Beautiful Mintons (with S) designs that collectors seek today include Mintons Rose (worthy of its own feature, due to the variety of shapes, styles, and colors in which it was produced), Cockatrice, Denmark, Helena, Ivanhoe, oh gosh so many! Nothing like these hand-decorated designs is produced on such a scale anymore, and one must resort to collectors' services, or wander the wonderland of eBay, to find these dishes nowadays (and if neither of those options sounds appealing to you you can ask me, because I love to go hunting for pretty dishes).

Kent has hand-painted accents in teal (the flowers) and green (the leaves, handle accent, and rims of cup and saucer) on a light brown transfer; the saucer shape gently curves toward the rim, and the cup has a wide, open bowl, with the design on the inside, and a decidedly "deco" handle -- this shape was used in the early 20thC but works so well alongside Midcentury coupe designs (I'm sure that's why they chose this shape for Kent). Tea cools down very quickly in an open bowl like this, but darling, it's all about style, isn't it?... and these really have style.

Surely you know this, but it bears repeating: *never* put hand-painted ceramics (those with enamel hand-painted on top of the underglaze) in the dishwasher -- modern detergents take off the enamel paints, and anyway you don't want to risk breakage if something shifts during the cycle and smashes your rare wares to smithereens. Besides, it's good for you to get up close and personal with your antique teaware by hand-washing them... enhances your delight at having found them in the first place.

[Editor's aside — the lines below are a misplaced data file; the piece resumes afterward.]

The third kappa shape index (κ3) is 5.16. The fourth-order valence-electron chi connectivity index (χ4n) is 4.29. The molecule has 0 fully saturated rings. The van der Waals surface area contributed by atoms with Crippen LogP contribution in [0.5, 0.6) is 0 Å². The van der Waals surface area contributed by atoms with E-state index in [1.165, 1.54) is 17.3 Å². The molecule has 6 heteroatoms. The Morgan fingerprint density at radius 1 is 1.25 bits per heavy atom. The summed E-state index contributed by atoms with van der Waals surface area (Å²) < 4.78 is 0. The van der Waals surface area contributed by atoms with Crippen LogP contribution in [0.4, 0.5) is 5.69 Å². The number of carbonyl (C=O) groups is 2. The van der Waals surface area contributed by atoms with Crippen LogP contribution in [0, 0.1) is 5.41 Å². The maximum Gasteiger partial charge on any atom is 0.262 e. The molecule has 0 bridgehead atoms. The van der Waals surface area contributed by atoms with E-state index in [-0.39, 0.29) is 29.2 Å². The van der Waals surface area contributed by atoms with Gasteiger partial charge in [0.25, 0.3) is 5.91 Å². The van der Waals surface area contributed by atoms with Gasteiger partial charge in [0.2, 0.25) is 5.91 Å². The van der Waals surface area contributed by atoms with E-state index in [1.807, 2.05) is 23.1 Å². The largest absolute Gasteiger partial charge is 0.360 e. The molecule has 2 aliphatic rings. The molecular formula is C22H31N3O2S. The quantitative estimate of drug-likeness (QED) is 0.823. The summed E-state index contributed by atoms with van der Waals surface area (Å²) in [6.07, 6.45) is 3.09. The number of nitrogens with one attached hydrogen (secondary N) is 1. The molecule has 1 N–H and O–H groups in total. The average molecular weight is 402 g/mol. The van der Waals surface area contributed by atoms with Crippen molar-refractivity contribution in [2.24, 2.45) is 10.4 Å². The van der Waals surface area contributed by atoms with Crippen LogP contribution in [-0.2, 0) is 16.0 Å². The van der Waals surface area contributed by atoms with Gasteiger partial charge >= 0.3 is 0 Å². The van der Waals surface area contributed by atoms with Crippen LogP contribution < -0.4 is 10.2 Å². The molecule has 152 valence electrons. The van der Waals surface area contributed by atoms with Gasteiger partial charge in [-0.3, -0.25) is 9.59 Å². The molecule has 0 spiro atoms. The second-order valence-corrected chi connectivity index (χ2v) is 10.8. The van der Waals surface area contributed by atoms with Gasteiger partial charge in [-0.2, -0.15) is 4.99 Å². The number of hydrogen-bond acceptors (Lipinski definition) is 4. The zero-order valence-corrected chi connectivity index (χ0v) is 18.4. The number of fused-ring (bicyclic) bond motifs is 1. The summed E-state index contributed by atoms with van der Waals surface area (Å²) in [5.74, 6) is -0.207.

Info about visiting the English midlands and Stoke potteries can be found here... here... and here.

Sending sympathetic cool waves to our sweltering friends on the Atlantic coast, and blowing a tea-stained kiss to you all,
xo, Dustin

20 July 2010

Jumping the animalian gun, plus tea

HAW! Yeah I know it's not quite W, I mean Wednesday (HAW, for the uninitiated, means Happy Animal Wednesday -- don't feel badly, when we didn't know we thought all these Wednesday bloggers were just laughing at us, saying HAW HAW HAW), but some weeks we have to plan ahead because maybe, just maybe, tomorrow we are going to be SO BUSY that we won't be able to sit down at the old computer to send you our animal best. Thanks for your understanding, and here's this week's lovely picture:


Bumblebees! On the blackberry brambles! Busy doing their thing so that we can smear ourselves with blackberry juice all Summer long (we have already begun). These gals are Bombus vosnesenskii, West Coast native bumblies who are the best of the best, big and fluffy and very mild-mannered. I know, because at various times in my life I have held them in my hands, had them crawl across my face, cling for hours behind my ears, and root around in my coif. Too true. You just won't find a better bee. On top of all that, they pollinate like the dickens, and if it weren't for them we would certainly starve out here in the country (every country...). Thank you, vosnies!! We totally love you.